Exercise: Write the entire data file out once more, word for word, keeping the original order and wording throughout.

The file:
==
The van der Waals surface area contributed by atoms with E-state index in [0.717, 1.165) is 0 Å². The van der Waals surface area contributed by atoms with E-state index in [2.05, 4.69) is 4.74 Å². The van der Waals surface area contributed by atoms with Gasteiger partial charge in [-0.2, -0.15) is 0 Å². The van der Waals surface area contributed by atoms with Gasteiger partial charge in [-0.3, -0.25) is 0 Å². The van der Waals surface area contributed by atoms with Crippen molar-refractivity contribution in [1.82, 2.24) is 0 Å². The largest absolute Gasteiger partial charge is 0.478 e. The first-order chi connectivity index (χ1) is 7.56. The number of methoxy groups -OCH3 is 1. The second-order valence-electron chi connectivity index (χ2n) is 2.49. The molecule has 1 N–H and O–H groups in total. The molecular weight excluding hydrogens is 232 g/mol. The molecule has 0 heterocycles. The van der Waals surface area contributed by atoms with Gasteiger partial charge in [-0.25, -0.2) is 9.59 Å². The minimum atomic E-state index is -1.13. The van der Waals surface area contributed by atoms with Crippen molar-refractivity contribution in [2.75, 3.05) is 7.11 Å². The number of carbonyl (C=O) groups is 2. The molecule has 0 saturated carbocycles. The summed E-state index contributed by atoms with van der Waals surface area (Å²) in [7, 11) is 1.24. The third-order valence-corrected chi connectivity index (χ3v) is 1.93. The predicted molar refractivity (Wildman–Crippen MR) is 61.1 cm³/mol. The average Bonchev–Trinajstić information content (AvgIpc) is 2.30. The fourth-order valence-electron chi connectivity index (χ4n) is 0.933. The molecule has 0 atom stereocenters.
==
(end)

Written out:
The van der Waals surface area contributed by atoms with E-state index in [0.717, 1.165) is 0 Å². The van der Waals surface area contributed by atoms with E-state index in [2.05, 4.69) is 4.74 Å². The van der Waals surface area contributed by atoms with Gasteiger partial charge in [-0.2, -0.15) is 0 Å². The van der Waals surface area contributed by atoms with Gasteiger partial charge in [-0.3, -0.25) is 0 Å². The van der Waals surface area contributed by atoms with Crippen molar-refractivity contribution in [1.82, 2.24) is 0 Å². The largest absolute Gasteiger partial charge is 0.478 e. The first-order chi connectivity index (χ1) is 7.56. The number of methoxy groups -OCH3 is 1. The second-order valence-electron chi connectivity index (χ2n) is 2.49. The molecule has 1 N–H and O–H groups in total. The molecular weight excluding hydrogens is 232 g/mol. The molecule has 0 heterocycles. The van der Waals surface area contributed by atoms with Gasteiger partial charge in [-0.25, -0.2) is 9.59 Å². The minimum atomic E-state index is -1.13. The van der Waals surface area contributed by atoms with Crippen molar-refractivity contribution in [2.75, 3.05) is 7.11 Å². The number of carbonyl (C=O) groups is 2. The molecule has 0 saturated carbocycles. The summed E-state index contributed by atoms with van der Waals surface area (Å²) in [7, 11) is 1.24. The third-order valence-corrected chi connectivity index (χ3v) is 1.93. The predicted molar refractivity (Wildman–Crippen MR) is 61.1 cm³/mol. The average Bonchev–Trinajstić information content (AvgIpc) is 2.30. The fourth-order valence-electron chi connectivity index (χ4n) is 0.933. The molecule has 0 atom stereocenters.